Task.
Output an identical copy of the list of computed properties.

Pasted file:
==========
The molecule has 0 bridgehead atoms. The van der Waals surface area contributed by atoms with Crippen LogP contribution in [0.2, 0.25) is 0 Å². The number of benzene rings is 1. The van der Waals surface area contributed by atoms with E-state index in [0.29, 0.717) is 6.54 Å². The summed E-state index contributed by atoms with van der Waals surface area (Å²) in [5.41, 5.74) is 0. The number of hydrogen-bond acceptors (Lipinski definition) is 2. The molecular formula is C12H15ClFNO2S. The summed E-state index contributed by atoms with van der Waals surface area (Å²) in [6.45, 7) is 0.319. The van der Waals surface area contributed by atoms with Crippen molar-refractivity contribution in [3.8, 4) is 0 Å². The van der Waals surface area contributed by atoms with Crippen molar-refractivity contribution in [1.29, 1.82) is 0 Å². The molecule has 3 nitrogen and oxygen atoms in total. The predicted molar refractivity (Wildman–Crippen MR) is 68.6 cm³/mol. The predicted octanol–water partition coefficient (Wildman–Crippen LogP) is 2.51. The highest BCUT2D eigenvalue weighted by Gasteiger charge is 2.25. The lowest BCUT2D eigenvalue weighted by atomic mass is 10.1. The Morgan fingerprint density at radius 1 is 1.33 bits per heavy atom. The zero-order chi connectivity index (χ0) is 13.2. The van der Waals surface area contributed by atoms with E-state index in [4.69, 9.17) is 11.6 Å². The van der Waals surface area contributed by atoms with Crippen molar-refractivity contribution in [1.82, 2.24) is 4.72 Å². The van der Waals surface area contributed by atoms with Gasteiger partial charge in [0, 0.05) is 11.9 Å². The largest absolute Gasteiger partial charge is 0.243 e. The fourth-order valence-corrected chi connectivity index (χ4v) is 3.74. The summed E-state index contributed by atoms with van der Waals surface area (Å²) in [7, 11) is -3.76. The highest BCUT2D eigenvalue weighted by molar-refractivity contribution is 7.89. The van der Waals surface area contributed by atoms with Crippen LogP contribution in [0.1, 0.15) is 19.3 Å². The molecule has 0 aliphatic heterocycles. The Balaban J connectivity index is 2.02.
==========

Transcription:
The molecule has 0 bridgehead atoms. The van der Waals surface area contributed by atoms with Crippen LogP contribution in [0.2, 0.25) is 0 Å². The number of benzene rings is 1. The van der Waals surface area contributed by atoms with E-state index in [0.29, 0.717) is 6.54 Å². The summed E-state index contributed by atoms with van der Waals surface area (Å²) in [5.41, 5.74) is 0. The number of hydrogen-bond acceptors (Lipinski definition) is 2. The molecular formula is C12H15ClFNO2S. The summed E-state index contributed by atoms with van der Waals surface area (Å²) in [6.45, 7) is 0.319. The van der Waals surface area contributed by atoms with Crippen molar-refractivity contribution in [3.8, 4) is 0 Å². The van der Waals surface area contributed by atoms with Crippen molar-refractivity contribution in [1.29, 1.82) is 0 Å². The molecule has 3 nitrogen and oxygen atoms in total. The predicted molar refractivity (Wildman–Crippen MR) is 68.6 cm³/mol. The predicted octanol–water partition coefficient (Wildman–Crippen LogP) is 2.51. The highest BCUT2D eigenvalue weighted by Gasteiger charge is 2.25. The lowest BCUT2D eigenvalue weighted by atomic mass is 10.1. The Morgan fingerprint density at radius 1 is 1.33 bits per heavy atom. The zero-order chi connectivity index (χ0) is 13.2. The van der Waals surface area contributed by atoms with E-state index in [4.69, 9.17) is 11.6 Å². The van der Waals surface area contributed by atoms with Crippen molar-refractivity contribution in [1.82, 2.24) is 4.72 Å². The van der Waals surface area contributed by atoms with Gasteiger partial charge in [0, 0.05) is 11.9 Å². The largest absolute Gasteiger partial charge is 0.243 e. The fourth-order valence-corrected chi connectivity index (χ4v) is 3.74. The summed E-state index contributed by atoms with van der Waals surface area (Å²) in [7, 11) is -3.76. The highest BCUT2D eigenvalue weighted by molar-refractivity contribution is 7.89. The van der Waals surface area contributed by atoms with Crippen LogP contribution in [0.1, 0.15) is 19.3 Å². The molecule has 0 aliphatic heterocycles. The Balaban J connectivity index is 2.02.